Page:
2015 CRC AWARD RECIPIENTS
The 2015 Hyman Rubin Sr. Distinguished Service Award was presented to Senator Lourie and Senator Shealy, individuals who, by a lifetime of dedicated service to his or her community, best exemplifies the letter and spirit of the Council’s mission. This award praises the unique character that sets apart these rare individuals among us who, without expectations or reward, pursue the common good and thereby improve the quality of life for the citizens of the Midlands.
The 2015 Milton Kimpson Community Service Award is presented to Coach Dawn Staly, an individual whose impact on the well-being of the community is recognized and regarded with pride. This outstanding citizen is chosen for their exceptional deeds that have served to make the Midlands a better place to live.
The 2015 Bates-Jones Award honors South Carolina Blue Cross Blue Shield, an organization that has had a positive impact on our community through their leadership in workforce diversity, philanthropic giving and community service.
The Greater Columbia Community Relations Council (CRC) was established in 1964 as a means of calming racial tensions in the Midlands. Through the years it has become an organization known for advocating on behalf of all Midlands residents.
Indeed, there are still many issues that threaten to divide our community. One disturbing trend that has taken on national prominence is incivility. Across our nation people are frustrated with the lack of substantive discussions between groups that do not share the same race, religion, generational or socio-economic background.
This frustration leads to a lack of civility in public discourse and behavior. What starts out as a discussion of the issues often deteriorates into uncivil language or conduct.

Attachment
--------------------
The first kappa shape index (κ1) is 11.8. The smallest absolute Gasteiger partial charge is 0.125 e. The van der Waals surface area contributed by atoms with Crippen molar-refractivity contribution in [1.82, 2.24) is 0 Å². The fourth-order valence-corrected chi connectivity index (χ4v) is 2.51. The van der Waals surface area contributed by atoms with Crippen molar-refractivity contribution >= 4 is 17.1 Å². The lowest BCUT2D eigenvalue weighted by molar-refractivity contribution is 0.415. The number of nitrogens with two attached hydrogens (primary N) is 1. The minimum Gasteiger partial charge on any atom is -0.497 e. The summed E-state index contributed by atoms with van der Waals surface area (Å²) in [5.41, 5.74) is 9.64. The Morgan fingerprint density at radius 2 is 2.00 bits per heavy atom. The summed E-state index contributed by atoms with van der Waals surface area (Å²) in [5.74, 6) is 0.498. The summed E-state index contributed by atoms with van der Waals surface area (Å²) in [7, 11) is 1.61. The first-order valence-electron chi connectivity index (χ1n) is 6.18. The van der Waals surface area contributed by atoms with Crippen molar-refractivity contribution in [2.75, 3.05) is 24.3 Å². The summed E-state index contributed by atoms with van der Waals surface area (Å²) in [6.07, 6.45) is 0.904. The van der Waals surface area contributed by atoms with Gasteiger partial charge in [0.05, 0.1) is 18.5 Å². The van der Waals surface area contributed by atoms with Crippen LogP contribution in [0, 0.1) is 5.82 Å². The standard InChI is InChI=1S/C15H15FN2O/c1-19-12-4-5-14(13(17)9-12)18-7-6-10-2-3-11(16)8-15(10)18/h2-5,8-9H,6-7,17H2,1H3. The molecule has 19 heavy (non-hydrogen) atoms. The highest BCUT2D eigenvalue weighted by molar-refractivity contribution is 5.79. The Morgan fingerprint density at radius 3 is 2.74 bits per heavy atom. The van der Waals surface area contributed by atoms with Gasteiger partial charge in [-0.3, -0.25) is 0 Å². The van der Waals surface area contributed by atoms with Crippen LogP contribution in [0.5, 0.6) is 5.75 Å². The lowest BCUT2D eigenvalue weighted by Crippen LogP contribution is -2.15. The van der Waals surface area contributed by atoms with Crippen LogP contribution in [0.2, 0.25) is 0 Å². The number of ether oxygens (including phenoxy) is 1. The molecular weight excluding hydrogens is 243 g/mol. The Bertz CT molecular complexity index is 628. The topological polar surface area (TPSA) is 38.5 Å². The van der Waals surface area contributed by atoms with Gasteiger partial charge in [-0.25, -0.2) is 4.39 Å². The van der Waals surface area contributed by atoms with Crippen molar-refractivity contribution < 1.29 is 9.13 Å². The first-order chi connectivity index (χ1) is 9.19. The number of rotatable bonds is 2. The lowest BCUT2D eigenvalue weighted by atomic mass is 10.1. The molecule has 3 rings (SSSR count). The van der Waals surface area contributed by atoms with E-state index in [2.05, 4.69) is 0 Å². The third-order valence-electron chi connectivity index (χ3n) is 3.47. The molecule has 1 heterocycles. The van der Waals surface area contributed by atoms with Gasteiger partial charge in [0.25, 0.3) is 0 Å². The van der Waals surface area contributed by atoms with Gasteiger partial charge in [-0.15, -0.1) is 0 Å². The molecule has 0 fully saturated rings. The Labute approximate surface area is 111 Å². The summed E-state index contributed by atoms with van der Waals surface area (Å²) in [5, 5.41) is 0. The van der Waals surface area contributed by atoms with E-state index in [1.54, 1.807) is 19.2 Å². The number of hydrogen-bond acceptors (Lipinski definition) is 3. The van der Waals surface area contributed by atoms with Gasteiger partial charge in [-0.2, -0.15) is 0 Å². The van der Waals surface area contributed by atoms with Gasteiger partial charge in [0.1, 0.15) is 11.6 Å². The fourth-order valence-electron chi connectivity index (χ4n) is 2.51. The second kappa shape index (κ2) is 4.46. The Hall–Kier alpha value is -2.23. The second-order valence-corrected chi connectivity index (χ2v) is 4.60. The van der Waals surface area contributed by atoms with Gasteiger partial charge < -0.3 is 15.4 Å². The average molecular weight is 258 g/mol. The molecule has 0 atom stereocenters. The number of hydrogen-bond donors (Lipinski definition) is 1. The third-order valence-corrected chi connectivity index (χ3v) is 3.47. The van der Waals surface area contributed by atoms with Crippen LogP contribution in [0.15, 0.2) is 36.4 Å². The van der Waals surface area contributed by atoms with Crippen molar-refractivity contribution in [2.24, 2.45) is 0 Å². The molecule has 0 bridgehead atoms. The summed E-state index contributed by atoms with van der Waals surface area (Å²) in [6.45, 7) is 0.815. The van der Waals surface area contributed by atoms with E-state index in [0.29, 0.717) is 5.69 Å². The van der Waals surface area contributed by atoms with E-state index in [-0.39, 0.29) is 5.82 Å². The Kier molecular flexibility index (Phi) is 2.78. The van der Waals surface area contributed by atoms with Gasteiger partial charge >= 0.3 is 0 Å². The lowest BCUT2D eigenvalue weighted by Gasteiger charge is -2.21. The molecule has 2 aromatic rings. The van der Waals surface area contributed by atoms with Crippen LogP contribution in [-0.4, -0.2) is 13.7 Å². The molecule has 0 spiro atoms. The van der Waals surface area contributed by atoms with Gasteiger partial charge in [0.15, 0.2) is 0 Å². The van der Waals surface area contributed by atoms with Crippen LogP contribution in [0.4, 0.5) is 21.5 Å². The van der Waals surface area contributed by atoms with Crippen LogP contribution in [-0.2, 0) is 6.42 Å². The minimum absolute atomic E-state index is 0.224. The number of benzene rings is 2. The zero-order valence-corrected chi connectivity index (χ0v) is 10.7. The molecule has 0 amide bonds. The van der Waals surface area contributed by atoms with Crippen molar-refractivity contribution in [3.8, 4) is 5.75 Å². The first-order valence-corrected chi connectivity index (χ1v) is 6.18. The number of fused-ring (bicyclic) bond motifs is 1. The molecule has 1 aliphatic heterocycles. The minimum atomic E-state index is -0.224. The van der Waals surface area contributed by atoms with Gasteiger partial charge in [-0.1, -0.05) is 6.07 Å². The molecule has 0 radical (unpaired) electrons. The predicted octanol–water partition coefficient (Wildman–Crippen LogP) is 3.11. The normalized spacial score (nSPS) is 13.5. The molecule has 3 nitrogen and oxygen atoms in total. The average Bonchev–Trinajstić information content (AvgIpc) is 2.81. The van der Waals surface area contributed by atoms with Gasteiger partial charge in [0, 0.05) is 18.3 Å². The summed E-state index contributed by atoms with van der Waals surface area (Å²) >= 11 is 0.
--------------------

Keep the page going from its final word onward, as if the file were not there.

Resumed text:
CRC recognizes this trend and pledges to continue to act as a calming force, promoting frank and civil discussions of issues that are crucial to maintaining a good quality of life in the Midlands. To this end, we will continue to collaborate with entities in the Midlands to provide forums where differing views and opinions may be heard in a manner that aligns with the CRC's core values of mutual respect and justice for all people.
"Students for Civility" Day at the Statehouse"
(Click picture to view Civility Pledge)
CRC's Civility Pledge
We must intentionally practice basic civilized discourse.
CRC Grieves With the Members of Emmanuel AME and the People of Charleston...
And the issues raised by these acts go beyond the mere fact of one person’s derangement. If Dylann Storm Roof was indeed the killer, then we know that he traveled from his Columbia home to commit his crimes in a church that has profound meaning in the history of our state, a landmark of tragedy, struggle and hope for African-Americans for the past 200 years. We’ve seen the photographs of the suspect defiantly wearing symbols of white supremacy, and posing on a car with license plates proclaiming “Confederate States of America.” We know what these things mean.
If police have the right man, then his act of domestic terrorism is firmly rooted in the worst elements of our history, in the original sin that after all our best efforts still haunts our nation, our state and our communities.